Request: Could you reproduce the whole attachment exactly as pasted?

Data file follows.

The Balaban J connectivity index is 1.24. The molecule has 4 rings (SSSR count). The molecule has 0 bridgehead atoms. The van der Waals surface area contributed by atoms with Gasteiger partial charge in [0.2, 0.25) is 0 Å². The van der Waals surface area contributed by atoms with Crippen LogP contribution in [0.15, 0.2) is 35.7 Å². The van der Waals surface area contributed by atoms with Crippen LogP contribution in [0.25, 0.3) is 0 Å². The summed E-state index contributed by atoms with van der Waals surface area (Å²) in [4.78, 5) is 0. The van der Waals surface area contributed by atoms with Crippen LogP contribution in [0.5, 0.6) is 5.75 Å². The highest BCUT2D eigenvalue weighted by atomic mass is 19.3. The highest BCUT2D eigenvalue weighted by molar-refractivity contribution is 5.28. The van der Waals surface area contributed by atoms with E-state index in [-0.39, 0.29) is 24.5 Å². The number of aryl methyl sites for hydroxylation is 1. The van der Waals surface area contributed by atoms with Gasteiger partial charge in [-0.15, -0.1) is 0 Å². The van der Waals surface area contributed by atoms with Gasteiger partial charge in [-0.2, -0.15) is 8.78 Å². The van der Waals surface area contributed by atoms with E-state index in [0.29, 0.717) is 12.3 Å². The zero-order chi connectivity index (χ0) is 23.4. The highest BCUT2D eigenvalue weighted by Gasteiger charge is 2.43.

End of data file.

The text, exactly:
The Balaban J connectivity index is 1.24. The molecule has 4 rings (SSSR count). The molecule has 0 bridgehead atoms. The van der Waals surface area contributed by atoms with Gasteiger partial charge in [0.2, 0.25) is 0 Å². The van der Waals surface area contributed by atoms with Crippen LogP contribution in [0.15, 0.2) is 35.7 Å². The van der Waals surface area contributed by atoms with Crippen LogP contribution in [0.25, 0.3) is 0 Å². The summed E-state index contributed by atoms with van der Waals surface area (Å²) in [4.78, 5) is 0. The van der Waals surface area contributed by atoms with Crippen LogP contribution in [0.5, 0.6) is 5.75 Å². The highest BCUT2D eigenvalue weighted by atomic mass is 19.3. The highest BCUT2D eigenvalue weighted by molar-refractivity contribution is 5.28. The van der Waals surface area contributed by atoms with E-state index in [-0.39, 0.29) is 24.5 Å². The number of aryl methyl sites for hydroxylation is 1. The van der Waals surface area contributed by atoms with Gasteiger partial charge in [-0.15, -0.1) is 0 Å². The van der Waals surface area contributed by atoms with Gasteiger partial charge in [-0.2, -0.15) is 8.78 Å². The van der Waals surface area contributed by atoms with E-state index in [0.29, 0.717) is 12.3 Å². The zero-order chi connectivity index (χ0) is 23.4. The highest BCUT2D eigenvalue weighted by Gasteiger charge is 2.43.